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Dry eye syndrome (DES) is a disease that can cause visual disturbance, discomfort and even permanent damage to the ocular surface.  Studies suggest that the prevalence of dry eye syndrome is high and cataract surgery can bring on or aggravate existing DES. Special considerations should be made for cataract surgery patients with dry eye syndrome to help prevent worsening of existing symptoms. Side effects can cause patients to be unhappy after surgery, particularly patients who chose multifocal IOL’s.   In cases of mild to moderate dry eye syndrome, artificial tears and environmental management are often sufficient treatment.  Punctal occlusion is another option for increasing tear volume and should be considered.  Reducing inflammation of the ocular surface is a primary goal in the management of early moderate to advanced DES.   Treatment of DES may delay cataract surgery in some cases, but it is often a worthwhile investment.  Dry eye disease should be aggressively treated before the surgical plan and IOL selections are finalized.  It is imperative for physicians to be observant for the syndrome when evaluating cataract patients, to plan surgery accordingly, and to aggressively treat the condition preoperatively as well as in the patients’ postoperative period.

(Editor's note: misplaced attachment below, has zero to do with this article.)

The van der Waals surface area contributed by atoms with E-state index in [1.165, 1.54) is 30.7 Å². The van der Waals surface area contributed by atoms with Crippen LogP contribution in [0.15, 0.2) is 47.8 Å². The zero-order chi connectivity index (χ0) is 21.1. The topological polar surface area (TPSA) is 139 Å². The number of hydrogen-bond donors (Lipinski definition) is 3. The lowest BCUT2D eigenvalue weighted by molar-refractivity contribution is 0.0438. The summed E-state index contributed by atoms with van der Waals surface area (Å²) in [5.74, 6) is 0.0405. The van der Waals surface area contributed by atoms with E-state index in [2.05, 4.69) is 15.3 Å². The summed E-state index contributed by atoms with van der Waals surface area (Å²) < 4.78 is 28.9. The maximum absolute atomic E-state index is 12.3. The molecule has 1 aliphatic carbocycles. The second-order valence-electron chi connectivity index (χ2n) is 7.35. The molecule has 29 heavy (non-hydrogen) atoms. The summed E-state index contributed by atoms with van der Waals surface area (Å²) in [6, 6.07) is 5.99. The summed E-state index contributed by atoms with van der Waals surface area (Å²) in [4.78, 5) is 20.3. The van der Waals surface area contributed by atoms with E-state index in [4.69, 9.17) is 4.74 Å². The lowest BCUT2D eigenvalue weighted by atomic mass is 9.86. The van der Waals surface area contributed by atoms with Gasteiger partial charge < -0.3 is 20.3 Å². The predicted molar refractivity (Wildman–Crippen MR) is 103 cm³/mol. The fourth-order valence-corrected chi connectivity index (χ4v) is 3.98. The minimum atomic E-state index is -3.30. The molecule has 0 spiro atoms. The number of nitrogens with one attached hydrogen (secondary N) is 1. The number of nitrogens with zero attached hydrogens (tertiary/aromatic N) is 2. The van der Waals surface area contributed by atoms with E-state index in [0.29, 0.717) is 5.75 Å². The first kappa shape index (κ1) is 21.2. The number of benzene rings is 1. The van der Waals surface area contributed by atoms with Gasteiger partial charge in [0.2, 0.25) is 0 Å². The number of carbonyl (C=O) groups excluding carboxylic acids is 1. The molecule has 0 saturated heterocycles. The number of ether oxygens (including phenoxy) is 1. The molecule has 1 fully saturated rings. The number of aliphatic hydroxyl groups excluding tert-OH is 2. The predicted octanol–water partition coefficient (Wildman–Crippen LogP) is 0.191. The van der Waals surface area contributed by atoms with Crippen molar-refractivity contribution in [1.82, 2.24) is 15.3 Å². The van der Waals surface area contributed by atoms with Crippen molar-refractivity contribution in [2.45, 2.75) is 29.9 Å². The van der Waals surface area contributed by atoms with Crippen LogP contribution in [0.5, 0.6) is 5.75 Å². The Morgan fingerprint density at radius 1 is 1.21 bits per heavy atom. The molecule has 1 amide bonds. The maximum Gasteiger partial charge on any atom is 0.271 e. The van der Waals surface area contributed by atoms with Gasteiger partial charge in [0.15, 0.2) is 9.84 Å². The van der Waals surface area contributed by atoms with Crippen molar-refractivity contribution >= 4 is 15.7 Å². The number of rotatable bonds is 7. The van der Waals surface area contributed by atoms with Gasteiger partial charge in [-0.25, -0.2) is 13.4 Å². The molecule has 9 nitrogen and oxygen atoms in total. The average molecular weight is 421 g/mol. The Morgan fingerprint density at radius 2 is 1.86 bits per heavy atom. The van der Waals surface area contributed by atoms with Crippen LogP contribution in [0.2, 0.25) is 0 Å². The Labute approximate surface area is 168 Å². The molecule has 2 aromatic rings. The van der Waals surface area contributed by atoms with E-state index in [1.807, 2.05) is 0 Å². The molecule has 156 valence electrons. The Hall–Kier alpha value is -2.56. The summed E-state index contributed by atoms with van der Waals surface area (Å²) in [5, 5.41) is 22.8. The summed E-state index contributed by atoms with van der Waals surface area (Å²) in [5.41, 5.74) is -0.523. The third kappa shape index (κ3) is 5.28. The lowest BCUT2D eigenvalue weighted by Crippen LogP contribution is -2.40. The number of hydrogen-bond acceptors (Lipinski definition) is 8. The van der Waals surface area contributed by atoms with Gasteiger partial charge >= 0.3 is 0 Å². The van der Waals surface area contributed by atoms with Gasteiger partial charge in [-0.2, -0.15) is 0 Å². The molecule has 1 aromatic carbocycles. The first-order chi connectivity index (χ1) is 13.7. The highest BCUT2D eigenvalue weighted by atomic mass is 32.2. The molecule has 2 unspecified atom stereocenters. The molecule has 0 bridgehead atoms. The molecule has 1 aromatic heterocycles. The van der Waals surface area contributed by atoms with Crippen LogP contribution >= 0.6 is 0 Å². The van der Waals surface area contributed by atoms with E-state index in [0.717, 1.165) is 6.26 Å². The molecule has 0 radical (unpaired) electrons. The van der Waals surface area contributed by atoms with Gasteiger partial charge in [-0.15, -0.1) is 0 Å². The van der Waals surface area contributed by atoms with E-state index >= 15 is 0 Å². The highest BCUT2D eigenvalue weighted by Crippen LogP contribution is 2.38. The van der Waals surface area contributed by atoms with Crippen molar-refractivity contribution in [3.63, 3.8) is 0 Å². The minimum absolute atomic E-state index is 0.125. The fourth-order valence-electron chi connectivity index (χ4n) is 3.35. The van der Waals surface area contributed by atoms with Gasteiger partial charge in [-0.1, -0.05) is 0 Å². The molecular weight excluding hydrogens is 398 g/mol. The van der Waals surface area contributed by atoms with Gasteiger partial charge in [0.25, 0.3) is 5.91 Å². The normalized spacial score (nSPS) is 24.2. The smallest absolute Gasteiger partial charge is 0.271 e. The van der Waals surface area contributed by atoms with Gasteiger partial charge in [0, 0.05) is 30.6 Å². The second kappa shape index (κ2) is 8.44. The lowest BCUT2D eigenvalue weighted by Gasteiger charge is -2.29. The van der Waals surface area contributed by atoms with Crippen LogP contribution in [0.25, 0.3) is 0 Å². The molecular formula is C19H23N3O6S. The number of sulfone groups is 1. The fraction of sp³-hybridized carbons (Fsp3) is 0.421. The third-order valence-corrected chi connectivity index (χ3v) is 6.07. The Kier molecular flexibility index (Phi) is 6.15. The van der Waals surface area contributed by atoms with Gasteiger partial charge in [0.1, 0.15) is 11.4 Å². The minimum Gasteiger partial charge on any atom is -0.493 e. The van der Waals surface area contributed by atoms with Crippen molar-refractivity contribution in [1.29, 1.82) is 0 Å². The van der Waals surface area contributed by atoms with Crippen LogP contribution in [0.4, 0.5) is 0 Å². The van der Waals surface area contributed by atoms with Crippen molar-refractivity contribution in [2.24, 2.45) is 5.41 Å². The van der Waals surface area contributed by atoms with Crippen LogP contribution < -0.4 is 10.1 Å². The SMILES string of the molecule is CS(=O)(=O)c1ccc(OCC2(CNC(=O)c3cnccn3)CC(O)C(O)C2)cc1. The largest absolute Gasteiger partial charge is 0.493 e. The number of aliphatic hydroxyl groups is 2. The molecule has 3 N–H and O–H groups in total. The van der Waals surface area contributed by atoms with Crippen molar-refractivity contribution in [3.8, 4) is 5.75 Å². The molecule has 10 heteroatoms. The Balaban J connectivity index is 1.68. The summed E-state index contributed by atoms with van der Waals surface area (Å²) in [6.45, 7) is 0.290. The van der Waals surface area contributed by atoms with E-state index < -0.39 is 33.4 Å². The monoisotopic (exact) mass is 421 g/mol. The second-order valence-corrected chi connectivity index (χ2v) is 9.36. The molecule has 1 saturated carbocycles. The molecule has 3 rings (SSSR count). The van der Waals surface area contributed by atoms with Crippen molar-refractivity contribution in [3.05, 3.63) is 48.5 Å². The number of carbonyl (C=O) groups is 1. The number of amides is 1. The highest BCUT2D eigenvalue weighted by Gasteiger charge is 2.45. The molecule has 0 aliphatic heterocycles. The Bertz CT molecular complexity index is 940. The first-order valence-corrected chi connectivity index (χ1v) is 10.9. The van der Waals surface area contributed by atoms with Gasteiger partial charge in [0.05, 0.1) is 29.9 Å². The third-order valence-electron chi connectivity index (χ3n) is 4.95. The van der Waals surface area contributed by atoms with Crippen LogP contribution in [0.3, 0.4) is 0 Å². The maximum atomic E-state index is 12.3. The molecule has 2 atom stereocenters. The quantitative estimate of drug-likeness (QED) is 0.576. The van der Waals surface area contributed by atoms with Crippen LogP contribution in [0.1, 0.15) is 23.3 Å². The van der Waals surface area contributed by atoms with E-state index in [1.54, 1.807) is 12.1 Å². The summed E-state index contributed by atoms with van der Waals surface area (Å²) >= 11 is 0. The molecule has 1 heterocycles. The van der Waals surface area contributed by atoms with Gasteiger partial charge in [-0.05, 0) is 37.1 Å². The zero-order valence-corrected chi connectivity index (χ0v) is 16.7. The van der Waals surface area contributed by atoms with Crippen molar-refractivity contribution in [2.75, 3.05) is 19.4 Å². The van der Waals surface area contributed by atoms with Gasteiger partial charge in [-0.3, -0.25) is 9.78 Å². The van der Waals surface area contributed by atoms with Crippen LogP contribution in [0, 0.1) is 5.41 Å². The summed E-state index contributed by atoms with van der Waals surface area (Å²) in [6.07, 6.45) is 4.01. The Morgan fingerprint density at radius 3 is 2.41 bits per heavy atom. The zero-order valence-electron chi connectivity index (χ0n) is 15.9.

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Vision Treatments & Technology

This journal will include information in the optometry and ophthamology fields including studies and other valuable eye care stories.

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